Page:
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Matthias, F. T. (ed.) / The Wisconsin engineer
Volume 33, Number VIII (May 1929)

Poss, Robert J.
Campus notes,   pp. 286-287


Page 286


286                                The WISCONSIN ENGINEER
Volume 33, No. 8
Gain
WISCONSIN ENGINEERS PAY HOMAGE TO ST. PAT.
  Led by a color guard bearing the
banner of St. Pat, the Irish Free State,
anid the United States of America,
the annual parade of the followers of
St. Pat swept down    State Street,
:. 9         ERIN        G(
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,,s ./aj ,Ai~ Breatt Ve{n a.t lyal atnd1 atc.4'Z
           GUARD OF SJ
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                      PATRICE
:./ KNIGHT OF S.
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around the Square and back Langdon
Street to the Lower Campus, accom-
pTaied by the sprightly music of St.
Pat's own hand, the patter of rain-
drops, the acclaim of the assembled
muliItitudc, and the jeers of those few
suLpporters of the ignoble art of shyster-
1l.g who dared brave the wrath of the
enltpnleers.
  Presiding over the festivities in his
own inimitable way, St. Pat's royal
i mbnassador,  John  Cullinane,  c'2 9,
mounted the car of his choice, a model
T Ford of doubtful lineage, and rode
merrily through the streets under the
protection of His Majesty's Royal
Guard composed of Wally Ziehlsdorf,
Cliff Conry, Stan Binish and Ken
Magee.   The blarney stone, under
heavy guard, rode in state with St.
Pat.
) BRAGlI
isints, 07tat               |
LINT PATRICK
ISAINT                      lo
AINT PATRICK
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loAINTPA    RCKf
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  The floats, though few, showed un-
usual originality and wit. Kappa Eta
Kappa depicted an engineer's 1:30
night. With cranks and ropes and
pulleys, two strong men operated a
huge slide rule under the direction of
a brainy engineer. Simon Legree hung
little Eva Shyster from the crane at
the corner of Lake and Langdon
Streets.
  Triangle, with their floating univer-
sity, announcd that "All our sailors
are men, but we can't swear that they
are gentlemen." A. S. M. E. literally
captured the lawyer's goat and took
it with them on the parade. A. S. C. E.
  represented the proposed Barnard Hall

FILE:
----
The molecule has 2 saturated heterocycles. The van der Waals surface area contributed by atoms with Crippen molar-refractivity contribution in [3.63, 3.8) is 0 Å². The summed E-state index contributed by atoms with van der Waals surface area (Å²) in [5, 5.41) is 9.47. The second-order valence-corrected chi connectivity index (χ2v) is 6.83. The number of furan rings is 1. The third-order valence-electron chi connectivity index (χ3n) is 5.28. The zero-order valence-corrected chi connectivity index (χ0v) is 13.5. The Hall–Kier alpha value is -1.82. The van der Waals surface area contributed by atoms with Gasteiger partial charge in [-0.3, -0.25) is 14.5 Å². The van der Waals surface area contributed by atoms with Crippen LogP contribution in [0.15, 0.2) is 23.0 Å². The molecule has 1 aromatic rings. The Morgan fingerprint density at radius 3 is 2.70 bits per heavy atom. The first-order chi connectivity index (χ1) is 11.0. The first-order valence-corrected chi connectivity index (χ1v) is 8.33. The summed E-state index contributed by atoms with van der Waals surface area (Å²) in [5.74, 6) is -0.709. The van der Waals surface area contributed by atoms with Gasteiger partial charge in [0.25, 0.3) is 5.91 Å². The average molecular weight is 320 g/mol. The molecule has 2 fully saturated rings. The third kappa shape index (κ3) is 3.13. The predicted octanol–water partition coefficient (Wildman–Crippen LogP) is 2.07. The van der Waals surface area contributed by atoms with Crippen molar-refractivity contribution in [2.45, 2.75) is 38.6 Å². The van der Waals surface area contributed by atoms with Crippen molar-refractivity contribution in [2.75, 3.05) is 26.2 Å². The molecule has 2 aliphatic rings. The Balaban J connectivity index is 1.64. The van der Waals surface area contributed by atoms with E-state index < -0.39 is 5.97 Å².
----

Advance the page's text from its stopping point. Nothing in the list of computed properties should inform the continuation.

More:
Smoking Room as it might smoke. The
  float showing the two art students
  busy painting pictures of the beautiful
  models said to be Clara Bow    and
  Laura LaPlante, was the offering of
  Delta Sigma Tau.
  A lawyer in a cage in a manure
  spreader. What could be more fitting
  than the float entered by Sigma Phi
  Epsilon. Pulled by a caterpillar tractor,
  this float tore down the street with
  the "speed of a Memorial Union
  waiter" and advertised "Complete
  Campus Coverage".
  Louis Berg throwing out Octy dirt
  and Bob Poss, a Phi Beta Kappa fifty
  years out of college, making a living
  by blowing music out of an automatic
  roll mouth organ, completed the pro-
  cession in an adequate manner.
  At the lower campus, after the
  parade, came the climax of the occa-
  sion. All worthy followers of St. Pat
  were knighted in the Royal Order of
  St. Pat after performing the sacred
  rite of kissing the Blarney Stone. And
  once again the engineers had ruled
  supreme. May St. Pat reign forever.
  WHAT! NO MORE POISON IVY
              BURNS?
   Has the day of the tough engineer
passed? It used to be that the engi-
neers at the civil's camp at Devils
Lake used to walk into camp every
evening with a rattlesnake hanging
over one shoulder, and carrying a
bouquet of poison ivy in one hand.
We now hear that Prof. R. S. Owen
is ordering a supply of an antidote for
snakebite, and a cure for poison ivy
burns.
TESTS BEING MADE ON MODEL
        OF FIELD HOUSE
  Wisconsin's new field house will be
comfortable for spectators. Determined
to profit by the experience of other
universities with their field houses, the
designers of the Wisconsin edifice are
conducting a series of experiments in
heating the building on a model built
to a scale of one in twenty. The tests
are being made at the Capitol heating
plant under the general supervision of
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